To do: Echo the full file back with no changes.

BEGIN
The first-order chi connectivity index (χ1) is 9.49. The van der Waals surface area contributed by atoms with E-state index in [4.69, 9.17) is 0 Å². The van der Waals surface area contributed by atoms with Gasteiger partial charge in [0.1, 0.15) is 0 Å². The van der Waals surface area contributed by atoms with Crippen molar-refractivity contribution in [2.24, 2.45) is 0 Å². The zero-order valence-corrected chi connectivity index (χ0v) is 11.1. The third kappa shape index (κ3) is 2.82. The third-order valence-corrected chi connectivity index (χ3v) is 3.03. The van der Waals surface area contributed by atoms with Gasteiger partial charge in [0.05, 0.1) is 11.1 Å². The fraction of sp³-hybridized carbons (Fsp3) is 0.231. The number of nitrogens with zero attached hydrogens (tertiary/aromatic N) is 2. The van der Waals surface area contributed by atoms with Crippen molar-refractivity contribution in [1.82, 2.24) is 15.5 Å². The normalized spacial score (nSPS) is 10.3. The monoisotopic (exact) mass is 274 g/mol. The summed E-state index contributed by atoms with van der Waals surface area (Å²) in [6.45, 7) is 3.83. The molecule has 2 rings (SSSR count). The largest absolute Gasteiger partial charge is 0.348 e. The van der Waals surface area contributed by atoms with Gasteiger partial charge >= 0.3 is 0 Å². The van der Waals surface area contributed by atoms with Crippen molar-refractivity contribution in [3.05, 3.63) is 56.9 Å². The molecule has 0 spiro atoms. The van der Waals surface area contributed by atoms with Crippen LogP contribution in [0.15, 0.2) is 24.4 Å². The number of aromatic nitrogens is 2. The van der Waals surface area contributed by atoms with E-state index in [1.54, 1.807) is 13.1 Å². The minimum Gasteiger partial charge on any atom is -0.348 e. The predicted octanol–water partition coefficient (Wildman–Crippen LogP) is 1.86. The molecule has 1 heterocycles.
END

The first-order chi connectivity index (χ1) is 9.49. The van der Waals surface area contributed by atoms with E-state index in [4.69, 9.17) is 0 Å². The van der Waals surface area contributed by atoms with Gasteiger partial charge in [0.1, 0.15) is 0 Å². The van der Waals surface area contributed by atoms with Crippen molar-refractivity contribution in [2.24, 2.45) is 0 Å². The zero-order valence-corrected chi connectivity index (χ0v) is 11.1. The third kappa shape index (κ3) is 2.82. The third-order valence-corrected chi connectivity index (χ3v) is 3.03. The van der Waals surface area contributed by atoms with Gasteiger partial charge in [0.05, 0.1) is 11.1 Å². The fraction of sp³-hybridized carbons (Fsp3) is 0.231. The number of nitrogens with zero attached hydrogens (tertiary/aromatic N) is 2. The van der Waals surface area contributed by atoms with Crippen molar-refractivity contribution in [1.82, 2.24) is 15.5 Å². The normalized spacial score (nSPS) is 10.3. The monoisotopic (exact) mass is 274 g/mol. The summed E-state index contributed by atoms with van der Waals surface area (Å²) in [6.45, 7) is 3.83. The molecule has 2 rings (SSSR count). The largest absolute Gasteiger partial charge is 0.348 e. The van der Waals surface area contributed by atoms with Gasteiger partial charge >= 0.3 is 0 Å². The van der Waals surface area contributed by atoms with Crippen molar-refractivity contribution in [3.05, 3.63) is 56.9 Å². The molecule has 0 spiro atoms. The van der Waals surface area contributed by atoms with Crippen LogP contribution in [0.15, 0.2) is 24.4 Å². The number of aromatic nitrogens is 2. The van der Waals surface area contributed by atoms with E-state index in [1.54, 1.807) is 13.1 Å². The minimum Gasteiger partial charge on any atom is -0.348 e. The predicted octanol–water partition coefficient (Wildman–Crippen LogP) is 1.86. The molecule has 1 heterocycles.